Cleveland, Tenn. — Bradley Rentals may not be a huge facility, but they’ve increased output in a big way by replacing a hand-held iron with an industrial flatwork ironer.
With the hand-held iron, the company only processed 75 pounds of linen and napkins per week. After installing the new ironer, Bradley Rentals’ production soared to more than 400 pounds of linen weekly – a substantial boon to business and labor productivity. Bradley Rentals rents table linens, napkins and silks to caterers for weddings, parties and banquets and also other rental companies, according to manager Tommy Rowe. Since the business started in 1992, all the linen was ironed by hand. “Handironing meant we were sacrificing both time and quality,” says Rowe.
Hand-Ironing Strangle Business
Before installing a Continental Pro-Series Flatwork Ironer, the laundry process was labor-intensive and time-consuming. Tedious handironing created a growth barrier for Bradley Rentals. The new ironer removed that roadblock.
Prior to installing an ironer it took an hour to hand-press four to five tablecloths. With the new ironer, the company churns out 20 to 30 tablecloths an hour. The results are tangible; improved production and revenue using less labor.
From Washer To Ironer With No Dryer Conditioning
Installing the ironer meant Bradley Rentals eliminated the expense of purchasing a new dryer. “With the ironer, linens travel straight from the washer to the ironer, curtailing time, labor and the cost of a dryer,” says Rowe. As a result, production improves and labor time decreases. Now, just two employees handle all the laundry and no dryer is needed – saving the business money.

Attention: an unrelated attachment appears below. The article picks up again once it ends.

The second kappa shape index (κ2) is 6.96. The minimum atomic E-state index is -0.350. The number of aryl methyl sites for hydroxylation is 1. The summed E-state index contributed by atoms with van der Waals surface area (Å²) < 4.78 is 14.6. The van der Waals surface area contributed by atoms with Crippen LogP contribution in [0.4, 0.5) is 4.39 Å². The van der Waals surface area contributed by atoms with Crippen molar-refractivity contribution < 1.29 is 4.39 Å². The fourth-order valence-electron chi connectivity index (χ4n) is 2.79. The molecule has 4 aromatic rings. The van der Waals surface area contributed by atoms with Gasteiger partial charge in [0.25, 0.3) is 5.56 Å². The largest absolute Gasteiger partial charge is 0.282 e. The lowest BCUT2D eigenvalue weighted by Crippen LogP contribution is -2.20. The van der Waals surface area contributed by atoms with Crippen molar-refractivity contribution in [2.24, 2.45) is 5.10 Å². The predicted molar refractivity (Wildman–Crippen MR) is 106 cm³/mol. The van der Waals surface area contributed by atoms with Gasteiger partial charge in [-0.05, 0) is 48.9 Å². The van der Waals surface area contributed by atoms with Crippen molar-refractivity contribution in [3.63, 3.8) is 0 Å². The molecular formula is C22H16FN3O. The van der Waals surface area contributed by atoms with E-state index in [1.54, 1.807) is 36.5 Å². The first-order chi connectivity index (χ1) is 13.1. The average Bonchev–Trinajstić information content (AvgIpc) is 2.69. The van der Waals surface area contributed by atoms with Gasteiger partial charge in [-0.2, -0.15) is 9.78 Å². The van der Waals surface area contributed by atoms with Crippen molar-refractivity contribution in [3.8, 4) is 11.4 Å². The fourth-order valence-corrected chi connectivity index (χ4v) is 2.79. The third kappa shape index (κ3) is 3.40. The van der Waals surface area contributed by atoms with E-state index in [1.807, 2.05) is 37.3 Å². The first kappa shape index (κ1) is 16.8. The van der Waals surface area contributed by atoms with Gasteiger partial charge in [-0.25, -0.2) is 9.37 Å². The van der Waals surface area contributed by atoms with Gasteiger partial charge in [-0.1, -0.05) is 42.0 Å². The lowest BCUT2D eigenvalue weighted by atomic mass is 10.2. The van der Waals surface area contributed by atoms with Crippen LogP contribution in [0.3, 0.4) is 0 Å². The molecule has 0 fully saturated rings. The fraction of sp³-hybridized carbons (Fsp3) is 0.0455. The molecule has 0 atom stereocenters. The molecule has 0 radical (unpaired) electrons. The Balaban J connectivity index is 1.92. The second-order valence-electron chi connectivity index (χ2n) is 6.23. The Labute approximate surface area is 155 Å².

The effects on production have been monumental for the facility. Without the unnecessary time in the dryer, linen can be processed for same-day delivery. Not only are linens processed quickly with the new ironer, they are prepared with a professional finish, according to Rowe. “With the hand-held iron, we were constantly forfeiting quality,” he says.
“Now, linens such as 120-inch rounds and chair covers are easily and flawlessly ironed with a single pass,” he says. The new ironer is an essential rung in Bradley Rentals’ ladder to success because it improved production using less labor. “The addition of this ironer is worth at least a person’s salary,” says Rowe. “Less people and less time means more money.”
By tossing out the hand-held iron in favor of a flatwork ironer, Bradley Rentals virtually turned the ironing aspect of linen rental from a burden to an easily managed profit center.
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Textile Services Industry Gets National Spotlight
WILIMGTON, Mass. — Textile service executive Ronald Croatti recently appeared on the CBS-TV show “Undercover Boss.” Croatti is CEO of UniFirst Corp., in Wilmington, Mass. For most Americans watching “Undercover Boss” it was their first view inside a commercial laundry, which typically process between 10 million and 25 million pounds of uniforms, table linens, bed sheets, towels and more every year “The reusable textile services business is the original green industry,” said Ricci. “Commercial laundries reuse linen instead of filing landfills with disposable alternatives and continually discover new, innovative means to reduce energy consumption and recycle water. Our huge economies of scale allow laundries to use about two-thirds less water, energy and detergent than alternatives, such as washing at home, while hygienically cleaning textile products, improving disease control and reducing contamination.”